The brief report, which doesn’t specifically name Apple, claims that Intel is giving priority to major clients, which should include the Mac maker, leaving second-tier and smaller notebook makers in the waiting line.

Stay tuned for additional details as they become available.

Rumor: “Gulftown” Processor Could Hit Mac Pro Line as Early as Tuesday

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Date: Thursday, March 11th, 2010, 06:47
Category: News, Processors

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Intel this week previewed its 32 nanometer Core i7-980X processor, a six-core CPU known as “Gulftown” and fueled rumors that the CPU could make its way to Apple’s Mac Pro line as early as March 15th.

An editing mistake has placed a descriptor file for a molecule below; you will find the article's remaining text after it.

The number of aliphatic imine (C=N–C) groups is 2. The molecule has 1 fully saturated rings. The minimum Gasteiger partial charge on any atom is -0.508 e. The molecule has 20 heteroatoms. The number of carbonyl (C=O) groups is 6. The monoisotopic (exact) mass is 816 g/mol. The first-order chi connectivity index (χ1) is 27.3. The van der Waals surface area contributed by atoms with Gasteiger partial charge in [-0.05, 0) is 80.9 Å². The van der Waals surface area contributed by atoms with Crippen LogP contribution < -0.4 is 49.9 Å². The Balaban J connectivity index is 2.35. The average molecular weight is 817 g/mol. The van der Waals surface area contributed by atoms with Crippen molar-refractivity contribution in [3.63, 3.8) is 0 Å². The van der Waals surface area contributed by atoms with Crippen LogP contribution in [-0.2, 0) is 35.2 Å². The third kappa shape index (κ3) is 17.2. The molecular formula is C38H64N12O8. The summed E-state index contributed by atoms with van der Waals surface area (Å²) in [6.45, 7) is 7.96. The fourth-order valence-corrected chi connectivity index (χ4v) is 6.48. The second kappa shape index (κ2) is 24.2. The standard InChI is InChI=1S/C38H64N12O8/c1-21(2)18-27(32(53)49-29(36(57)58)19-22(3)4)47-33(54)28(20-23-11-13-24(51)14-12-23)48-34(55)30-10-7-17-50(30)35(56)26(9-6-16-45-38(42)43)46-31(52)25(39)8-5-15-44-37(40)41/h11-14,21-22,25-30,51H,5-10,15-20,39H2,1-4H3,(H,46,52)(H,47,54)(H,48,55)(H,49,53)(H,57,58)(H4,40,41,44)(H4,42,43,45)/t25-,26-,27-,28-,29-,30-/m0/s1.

Per ZDnet, tips have been received from sources close to the store stating that the hexacore processor could be just around the corner.

“If you’re thinking of buying a Mac Pro, you might want to wait a few days,” wrote Adrian Kingsley-Hughes.

The new processor carries a speed of 3.33GHz, six cores capable of 12 threads, and 130W thermal design power. He also noted that he’s heard no reports of impending changes to the MacBook Pro line.

The new six-core Mac Pro with the Core i7-980X has been rumored for months, with the chip set to arrive on the open market sometime this month. The new 32 nanometer chips feature 12MB of L3 cache. Apple usually doubles the processors in its high-end professional workstations, so it’s possible the new Mac Pro system could have a total of 12 cores and 24 threads.

The “Gulftown” processor will be sold under the Intel Core i9 name, while the server version, which has been adopted by Apple in the past, will fall under the Xeon 5600 series.